Chapter 12. Conclusion.

We have, with the Lord's gracious help, considered the Christian family relationships in their different parts, and the privileges and responsibilities connected with the Christian household, as laid down in the Word of God, the entrance of Whose words giveth light and understanding unto the simple. May the God of all grace grant His own blessing upon these pages and upon the souls of their readers. In days like these, where Egyptian judicial darkness is rapidly thickening in the open, and in the professing religious world; amidst the general shipwreck of all religious establishments, and the sad failure of testimony on every side, where the lurid, infernal torchlight of rationalism and infidelity only serves to increase the prevailing darkness; it is a comfort and encouragement to the weary Christian pilgrim, on approaching the precincts of a Christian household, to see heavenly day-light brighter than that in Israel's dwellings in Goshen, shining through the windows upon poor stray wanderers, who are groping their way through the surrounding darkness. Such a household is like a Pharos to the storm-tossed mariner, shedding its light upon the troubled waves around, and warning against the hidden rocks and shoals. And its interior is to the wearied pilgrim and stranger, like Elim with its twelve wells of water and seventy palm trees, where he may rest for a little while, and "encamp by the water," and "lie down in the green pastures," and be "led beside the still waters" by the Good Shepherd, Who led Israel through the wilderness like a flock by the hand of Moses and Aaron, and Who is the foundation stone of that Christian household and the Centre, from whence every one starts, towards which everything tends, and around which everything moves; and the glorious Head to Whom everyone looks up, and depends upon for daily wisdom, daily grace, faith to rise above difficulties and trials, and for patience to bear up under them. Blessed household, where grace and truth diffuse warmth and light, because Jesus Christ is the Liege Lord in every heart, and in every conscience, and the thoughts of their minds have been brought into captivity to His obedience; and where His Word is the lamp for their feet, and the light for their path, because it is the daily pasture of their souls.

With reluctance, but refreshed, and strengthened, and encouraged for the remainder of his wilderness journey, the privileged guest in such a household, leaves its bright fire-side praising God for His grace, and praying for His hundred-fold blessing upon every member of that "Household of Goshen."

I knew such a household in a village of the West of England. It was but small, within the limits of an humble cottage. The master of that household was just going to destroy himself, being in despair about his sins, and Satan ringing in his ears the words: "Lost! Lost!" That very night an old well-known servant of Christ preached in the village. Poor J. S. was prevailed upon to go and hear the Gospel. The subject was the prodigal son. That night the Lord spoke "Peace" to dear J. S., and he "rejoiced, believing in God with all his house." Since then, like the jailer at Philippi, he has considered it his privilege, to "set meat" before all the Lord's servants who minister to hungry souls the Bread of life which came down from heaven, "that a man may eat thereof and not die," and his wife has been the kind hostess of Christian wayfarers, saying like Lydia "If ye have judged me to be faithful to the Lord, come into my house and abide there."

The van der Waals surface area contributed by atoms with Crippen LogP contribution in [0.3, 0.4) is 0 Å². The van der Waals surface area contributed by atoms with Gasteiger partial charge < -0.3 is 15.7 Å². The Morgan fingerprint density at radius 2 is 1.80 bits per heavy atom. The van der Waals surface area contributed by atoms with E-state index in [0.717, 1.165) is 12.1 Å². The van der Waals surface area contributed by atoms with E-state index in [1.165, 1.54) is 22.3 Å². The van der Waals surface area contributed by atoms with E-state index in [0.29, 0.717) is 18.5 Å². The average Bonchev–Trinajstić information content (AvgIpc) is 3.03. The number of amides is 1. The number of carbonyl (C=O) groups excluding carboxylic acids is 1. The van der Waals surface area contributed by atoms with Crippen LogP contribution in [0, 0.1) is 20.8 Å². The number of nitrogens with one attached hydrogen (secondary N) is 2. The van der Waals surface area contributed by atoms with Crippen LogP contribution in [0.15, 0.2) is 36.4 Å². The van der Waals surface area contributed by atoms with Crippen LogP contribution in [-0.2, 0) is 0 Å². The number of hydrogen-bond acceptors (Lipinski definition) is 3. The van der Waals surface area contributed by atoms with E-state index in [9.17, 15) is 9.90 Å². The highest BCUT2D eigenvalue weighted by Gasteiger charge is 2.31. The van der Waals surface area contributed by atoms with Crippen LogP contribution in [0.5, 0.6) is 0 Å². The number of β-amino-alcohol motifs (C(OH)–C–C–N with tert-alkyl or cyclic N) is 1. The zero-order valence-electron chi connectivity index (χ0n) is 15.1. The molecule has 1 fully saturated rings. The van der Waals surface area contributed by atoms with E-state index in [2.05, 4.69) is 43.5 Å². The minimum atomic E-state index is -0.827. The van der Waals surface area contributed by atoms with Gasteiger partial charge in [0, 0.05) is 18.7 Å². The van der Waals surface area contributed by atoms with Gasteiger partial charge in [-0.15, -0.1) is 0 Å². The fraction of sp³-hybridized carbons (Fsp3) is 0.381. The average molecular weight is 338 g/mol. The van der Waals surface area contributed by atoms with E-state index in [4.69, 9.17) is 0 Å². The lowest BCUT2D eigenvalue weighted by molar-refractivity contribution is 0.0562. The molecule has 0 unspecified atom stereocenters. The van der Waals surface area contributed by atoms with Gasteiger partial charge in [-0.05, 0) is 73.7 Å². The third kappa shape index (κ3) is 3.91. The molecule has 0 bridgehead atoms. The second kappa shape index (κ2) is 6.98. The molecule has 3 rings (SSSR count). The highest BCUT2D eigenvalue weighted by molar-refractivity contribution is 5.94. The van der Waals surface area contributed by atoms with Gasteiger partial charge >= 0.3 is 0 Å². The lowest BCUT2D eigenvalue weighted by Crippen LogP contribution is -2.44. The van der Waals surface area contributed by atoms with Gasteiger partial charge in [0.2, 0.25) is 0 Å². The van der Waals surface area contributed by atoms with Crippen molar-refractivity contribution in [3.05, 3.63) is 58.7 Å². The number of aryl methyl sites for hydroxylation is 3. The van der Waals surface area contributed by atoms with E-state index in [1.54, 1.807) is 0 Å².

One day J. S. and his partner had the privilege to entertain one of the Lord's most honoured servants, who has entered not long since into his Master's joy. Early in the morning, after having taken leave of his hosts, the Lord's hoary servant stepped into the road, and, turning to the house, with uplifted hands, said: "Peace, peace, peace, be upon this house!"

That prayer has been heard. The writer of this has several times had the privilege of being a guest under J. S.'s hospitable roof, and never has he been in a Christian household where the peace of God, which passeth all understanding, and the peace of Christ, which the world can neither give nor take away and the savour of the Spirit, Whose mind is life and peace, so pervaded and breathed through the whole house as in J. S.'s quiet and peaceful tent. Peace be with him and his house!

And now, before concluding, may I be permitted to repeat to myself and the reader the question, in the opening lines of these pages: "What about the light in our houses amidst the growing darkness around us? Have we like those Israelites in Goshen, "light in our dwellings?" And is that light shining brightly, "giving light to all that are in the house?" And is it "seen by them that come into the house?"

The God of all grace grant it! And may His peace, which passeth all understanding, keep our hearts and minds through Christ Jesus, waiting for His coming from heaven!